Wednesday, 6 May 2009

P3O demystified

Yesterday’s post talked about the connections between P3O, Yin and Yang. If you were left wondering “but what is this P3O thing, then?”, well, you shouldn’t feel alone. Read below for a quick Q&A session with our CEO Melanie Franklin; alternatively, you can listen to our podcasts.

What is P3O?

The term P3O is a play on three Ps (Portfolio, Programme and Project) and one O (Office). Portfolio, Programme and Project Offices are the support structures for Project Management, Programme Management and Portfolio Management.

P3O and P3M3

There is a benchmark for organisations that have a thorough understanding of how to approach Project Management, or have already implemented Programme Management. This benchmark is called “The Maturity Model”, and it helps organisations to understand how mature they are in their Project and Programme Management approaches, as well as to show them what they need to do next to carry on improving.

One of the Maturity Models that is sponsored by the Office of Government Commerce (owners of the PRINCE2®, MSP™ and M_o_R® methods) is called P3M3.

The three Ps stand for Project, Programme and Portfolio, and the three Ms stand for Management Maturity Model. So P3M3 is the Portfolio, Programme and Project Management Maturity Model. The Maturity Model has a number of key questions that an organisation should ask itself to see how well it is doing. One of the factors that has been identified for the organisations that really know their way around Project and Programme Management is the existence of some kind of centralised support structure – and this is the link between P3M3 (the Maturity Model) and P3O (the Support Offices).

Support Structures

There are three support structures: the Portfolio Office, the Programme Office and the Project Office.

Project Office: supports individual projects, often regarded as an administrative function that provides support to the project manager – on creating project plans, attending project meetings, chasing up individual team members on the project to make sure they have done their activities, collating information for progress report, sending that up to the project sponsor.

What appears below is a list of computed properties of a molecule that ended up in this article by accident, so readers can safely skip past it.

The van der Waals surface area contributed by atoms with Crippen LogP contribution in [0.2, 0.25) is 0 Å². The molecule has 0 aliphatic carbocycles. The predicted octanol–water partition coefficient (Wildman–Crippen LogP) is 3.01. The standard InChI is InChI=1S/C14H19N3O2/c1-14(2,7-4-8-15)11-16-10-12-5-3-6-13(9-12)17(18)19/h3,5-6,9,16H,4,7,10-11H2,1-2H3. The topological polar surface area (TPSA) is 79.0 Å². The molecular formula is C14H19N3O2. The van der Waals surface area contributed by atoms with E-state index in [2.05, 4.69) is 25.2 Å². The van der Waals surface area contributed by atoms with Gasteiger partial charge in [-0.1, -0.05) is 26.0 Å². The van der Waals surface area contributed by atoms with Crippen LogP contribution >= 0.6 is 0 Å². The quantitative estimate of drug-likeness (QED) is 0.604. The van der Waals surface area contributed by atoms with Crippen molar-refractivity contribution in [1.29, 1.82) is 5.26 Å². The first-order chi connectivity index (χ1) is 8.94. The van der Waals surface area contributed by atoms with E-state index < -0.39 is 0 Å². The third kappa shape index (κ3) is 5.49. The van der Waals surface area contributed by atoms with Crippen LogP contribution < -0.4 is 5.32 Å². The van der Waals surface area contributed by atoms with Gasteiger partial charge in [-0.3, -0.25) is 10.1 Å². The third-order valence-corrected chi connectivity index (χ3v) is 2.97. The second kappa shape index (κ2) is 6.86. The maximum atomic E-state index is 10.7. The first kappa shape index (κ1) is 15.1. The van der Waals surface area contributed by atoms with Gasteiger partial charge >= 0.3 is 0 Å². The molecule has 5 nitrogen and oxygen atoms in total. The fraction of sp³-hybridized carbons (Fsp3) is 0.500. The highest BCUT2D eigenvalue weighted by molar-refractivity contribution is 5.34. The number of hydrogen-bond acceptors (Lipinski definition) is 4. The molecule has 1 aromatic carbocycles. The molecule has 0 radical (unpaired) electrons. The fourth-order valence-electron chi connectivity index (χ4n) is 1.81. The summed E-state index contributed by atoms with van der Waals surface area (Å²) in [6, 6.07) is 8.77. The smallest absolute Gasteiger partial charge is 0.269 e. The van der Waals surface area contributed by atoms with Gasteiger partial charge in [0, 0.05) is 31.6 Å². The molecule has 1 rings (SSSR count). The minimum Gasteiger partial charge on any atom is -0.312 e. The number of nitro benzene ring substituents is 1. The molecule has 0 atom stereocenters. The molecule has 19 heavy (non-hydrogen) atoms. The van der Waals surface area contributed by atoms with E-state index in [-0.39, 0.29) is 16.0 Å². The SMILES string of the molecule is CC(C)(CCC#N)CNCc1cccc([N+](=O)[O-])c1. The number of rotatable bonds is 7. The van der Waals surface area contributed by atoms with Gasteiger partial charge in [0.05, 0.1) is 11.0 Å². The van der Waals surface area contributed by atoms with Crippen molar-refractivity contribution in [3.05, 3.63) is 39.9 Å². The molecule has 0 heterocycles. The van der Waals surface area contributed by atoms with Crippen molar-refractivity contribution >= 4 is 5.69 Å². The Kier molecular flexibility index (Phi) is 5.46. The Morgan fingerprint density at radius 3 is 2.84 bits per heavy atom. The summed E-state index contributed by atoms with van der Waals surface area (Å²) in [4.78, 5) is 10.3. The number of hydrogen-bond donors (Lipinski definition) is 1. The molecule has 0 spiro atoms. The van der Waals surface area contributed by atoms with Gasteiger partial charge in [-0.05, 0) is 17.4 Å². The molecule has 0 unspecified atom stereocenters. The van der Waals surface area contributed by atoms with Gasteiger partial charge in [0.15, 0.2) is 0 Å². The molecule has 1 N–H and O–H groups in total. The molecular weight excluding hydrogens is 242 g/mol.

Programme Office: enables an organisation to support an individual programme, looks at templates of documentation for the projects within that programme, provides support across the projects within the programme, keeps the support at an overall level for the programme so that the programme manager knows, at anyone time, what is happening with all of the projects within a specific programme.

Portfolio Office: a more strategic function as it supports the portfolio of programmes and projects within an organisation. It escalates information about the progress of a specific portfolio and it double checks the direction of that portfolio against the overall strategic direction of the organisation.

Level of Bureaucracy

To avoid an overly bureaucratic approach, it is important that organisations understand what these different levels of support offer them – the advantages and the disadvantages – and select a structure that is right for them.

Level of Authority

One of the key things that an organisation has to do, whether it sets up a portfolio, programme or project office, is to ensure that those providing the support are actually empowered to do so – and this is not just about administration, but assurance services, spotting issues, looking for risks, escalating that information up to the next level of authority. Therefore the project, or programme, or portfolio office has to have the endorsement of senior managers.

P3O Official Site

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